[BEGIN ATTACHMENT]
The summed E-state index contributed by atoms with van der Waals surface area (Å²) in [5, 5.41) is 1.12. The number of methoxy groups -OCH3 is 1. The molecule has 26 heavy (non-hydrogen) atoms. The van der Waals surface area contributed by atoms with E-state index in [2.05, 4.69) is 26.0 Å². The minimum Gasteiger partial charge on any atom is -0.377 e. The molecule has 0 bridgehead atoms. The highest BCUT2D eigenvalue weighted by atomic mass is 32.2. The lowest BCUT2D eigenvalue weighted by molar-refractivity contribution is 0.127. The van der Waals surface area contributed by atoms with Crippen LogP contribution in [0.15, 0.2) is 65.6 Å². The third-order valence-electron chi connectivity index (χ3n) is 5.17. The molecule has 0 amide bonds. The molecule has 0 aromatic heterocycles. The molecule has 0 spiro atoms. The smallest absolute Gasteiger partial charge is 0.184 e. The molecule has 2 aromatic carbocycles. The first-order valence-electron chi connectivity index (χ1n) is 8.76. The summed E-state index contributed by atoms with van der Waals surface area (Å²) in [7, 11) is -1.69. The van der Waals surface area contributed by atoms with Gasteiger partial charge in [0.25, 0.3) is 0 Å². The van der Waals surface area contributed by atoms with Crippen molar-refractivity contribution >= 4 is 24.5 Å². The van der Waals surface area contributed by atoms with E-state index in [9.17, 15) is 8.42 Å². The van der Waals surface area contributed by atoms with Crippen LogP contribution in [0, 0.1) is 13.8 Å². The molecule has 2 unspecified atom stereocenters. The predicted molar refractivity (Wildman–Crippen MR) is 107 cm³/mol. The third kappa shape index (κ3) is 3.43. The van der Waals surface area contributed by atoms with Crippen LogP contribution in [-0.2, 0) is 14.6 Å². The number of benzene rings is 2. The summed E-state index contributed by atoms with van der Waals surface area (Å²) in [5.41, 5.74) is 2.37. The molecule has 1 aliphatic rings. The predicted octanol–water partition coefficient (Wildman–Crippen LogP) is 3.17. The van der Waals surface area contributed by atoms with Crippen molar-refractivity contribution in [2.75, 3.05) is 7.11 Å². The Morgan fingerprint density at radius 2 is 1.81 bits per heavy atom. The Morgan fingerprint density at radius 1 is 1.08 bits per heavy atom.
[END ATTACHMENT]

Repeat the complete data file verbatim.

The summed E-state index contributed by atoms with van der Waals surface area (Å²) in [5, 5.41) is 1.12. The number of methoxy groups -OCH3 is 1. The molecule has 26 heavy (non-hydrogen) atoms. The van der Waals surface area contributed by atoms with E-state index in [2.05, 4.69) is 26.0 Å². The minimum Gasteiger partial charge on any atom is -0.377 e. The molecule has 0 bridgehead atoms. The highest BCUT2D eigenvalue weighted by atomic mass is 32.2. The lowest BCUT2D eigenvalue weighted by molar-refractivity contribution is 0.127. The van der Waals surface area contributed by atoms with Crippen LogP contribution in [0.15, 0.2) is 65.6 Å². The third-order valence-electron chi connectivity index (χ3n) is 5.17. The molecule has 0 amide bonds. The molecule has 0 aromatic heterocycles. The molecule has 0 spiro atoms. The smallest absolute Gasteiger partial charge is 0.184 e. The molecule has 2 aromatic carbocycles. The first-order valence-electron chi connectivity index (χ1n) is 8.76. The summed E-state index contributed by atoms with van der Waals surface area (Å²) in [7, 11) is -1.69. The van der Waals surface area contributed by atoms with Gasteiger partial charge in [0.25, 0.3) is 0 Å². The van der Waals surface area contributed by atoms with Crippen molar-refractivity contribution >= 4 is 24.5 Å². The van der Waals surface area contributed by atoms with E-state index in [9.17, 15) is 8.42 Å². The van der Waals surface area contributed by atoms with Crippen LogP contribution in [0, 0.1) is 13.8 Å². The molecule has 2 unspecified atom stereocenters. The predicted molar refractivity (Wildman–Crippen MR) is 107 cm³/mol. The third kappa shape index (κ3) is 3.43. The van der Waals surface area contributed by atoms with Crippen LogP contribution in [-0.2, 0) is 14.6 Å². The number of benzene rings is 2. The summed E-state index contributed by atoms with van der Waals surface area (Å²) in [5.41, 5.74) is 2.37. The molecule has 1 aliphatic rings. The predicted octanol–water partition coefficient (Wildman–Crippen LogP) is 3.17. The van der Waals surface area contributed by atoms with Crippen molar-refractivity contribution in [2.75, 3.05) is 7.11 Å². The Morgan fingerprint density at radius 2 is 1.81 bits per heavy atom. The Morgan fingerprint density at radius 1 is 1.08 bits per heavy atom.